“I’m not going to beat about the bush mate”

I wanted to make my first proper post something that would catch your attention, when I thought about it I realised this is actually one of the worst parts of managing a team and maybe something that isn’t given a lot of thought unless your actually having to do it yourself. Giving someone the dreaded phone call the night before a game…

I usually have my team in mind from the following weeks game and if they perform at training then I will know they will be in the 11 come Saturday. The next job is choosing five subs for the bench. This is when the big decisions come in because choosing a team to start the match is usually more than easy. There are so many factors to take into consideration as a manager that players don’t even think about or want to hear about for that matter.

It’s easy to say if you weren’t at training you won’t be in the squad but the reality for most teams is that players work shifts, have kids, needy partners or other commitments away from their club. You do begin to see through the excuses though, especially when it’s the same players saying the same poor reasons. I always have a few of my trusted players who let me know exactly why certain others didn’t turn up! Either that or I use their own social media to let them know that I saw that they were watching a Champions League game when they were supposedly at their Grannies wake or that their wife checked them into IKEA for a “wee wander” when he told me that he wasn’t feeling well.

Other factors to consider are was he there last week, do I need someone in that position, would I put him on, when did he last train, is he on form, and how will he react. You may wonder about the strength of my character with that last one but it really does come down to that sometimes. I admit that I have left someone in a squad because I knew that leaving him out would result in the toys being thrown from the pram and him no doubt quitting the team. A manager and a club don’t need players with that type of attitude but when you throw into the mix that his best mate who is your top scorer or his brother are in your team and would be influenced to leave with him then you really are in dangerous territory. Or he could be the guy with the contact with the kit supplier that gets you a huge discount. It’s a fickle job and sometimes there really is no right answer in doing what is best for the team.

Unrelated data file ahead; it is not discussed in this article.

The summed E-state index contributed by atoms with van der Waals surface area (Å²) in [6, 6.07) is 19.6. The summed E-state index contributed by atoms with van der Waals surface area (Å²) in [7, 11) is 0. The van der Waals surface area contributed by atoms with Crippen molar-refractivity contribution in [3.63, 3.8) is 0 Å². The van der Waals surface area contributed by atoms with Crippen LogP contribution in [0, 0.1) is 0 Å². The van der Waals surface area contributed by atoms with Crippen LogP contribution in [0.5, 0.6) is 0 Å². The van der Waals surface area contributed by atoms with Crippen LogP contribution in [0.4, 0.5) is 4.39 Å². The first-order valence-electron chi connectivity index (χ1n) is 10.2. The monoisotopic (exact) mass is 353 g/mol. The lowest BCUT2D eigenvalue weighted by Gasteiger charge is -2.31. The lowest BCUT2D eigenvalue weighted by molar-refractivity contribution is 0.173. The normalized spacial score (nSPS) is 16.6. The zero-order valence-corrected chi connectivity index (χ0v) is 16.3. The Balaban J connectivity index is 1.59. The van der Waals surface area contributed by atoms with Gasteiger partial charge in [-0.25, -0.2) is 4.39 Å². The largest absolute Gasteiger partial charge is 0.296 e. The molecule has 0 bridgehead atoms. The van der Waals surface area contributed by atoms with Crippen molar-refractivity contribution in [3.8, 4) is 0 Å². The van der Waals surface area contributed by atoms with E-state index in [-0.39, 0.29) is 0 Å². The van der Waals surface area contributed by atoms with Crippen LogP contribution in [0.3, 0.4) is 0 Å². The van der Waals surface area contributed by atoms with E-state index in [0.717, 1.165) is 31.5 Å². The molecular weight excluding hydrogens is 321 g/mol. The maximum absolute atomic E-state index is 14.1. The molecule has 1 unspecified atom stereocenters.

Players aren’t interested that your trying to win a game. They don’t want to hear that your right back played a blinder last week while the other one was on holiday. The modern day player is all about himself these days. If he’s not playing then he doesn’t care about your reasons. You do however get a total gem of a player on occasion that already knows the phone call is coming for whatever reason and stops you mid call before you can get it out to tell you that he knew he wouldn’t be included and he will see you in the morning at the game. These guys are worth their weight in gold and if you have a player like that, do your best to keep him. That kind of attitude usually meant that I would go out my way next time to make sure he wasn’t left out purely based on the fact that we would still come and support the guys who were playing. These guys are the real team players and there aren’t many of them around now.

My total pet hate of football and something that I always deal with strongly is a player being included in the squad when others have been left out and then going out on a Friday night bender and missing the game. There is no chance in hell of the guy you phoned the night before stepping up to play because as soon as you phone him he suddenly has a million things to do on the Saturday as soon as you have hung up. These Friday night booze bags can sometimes destroy morale and the credibility of a manager and everyone should be wary of them.

The last point I want to make for now is the manner of leaving someone out. I see text messages as a cop out. The best way is for a face to face however this is almost impossible at amateur level on a Friday night so the next best thing is to phone them and do it. This has two affects the first being that the player can gauge how sincere you are and hear it from your mouth and not misjudge the wording in a text, and it also lets you hear the players first reaction to the decision without him having the opportunity to ponder it over before replying. It really is a horrible thing to do but unfortunately it’s part of the role we have taken on.

Nobody comes to tell you that you made the right decision but there will be a few who will say you made the wrong one. Sometimes it’s best as a manager to keep your counsel because after all your are the only one with all the knowledge and the one holding all the aces, always.

Good luck in the weekends games

The Gaffer

5 thoughts on ““I’m not going to beat about the bush mate”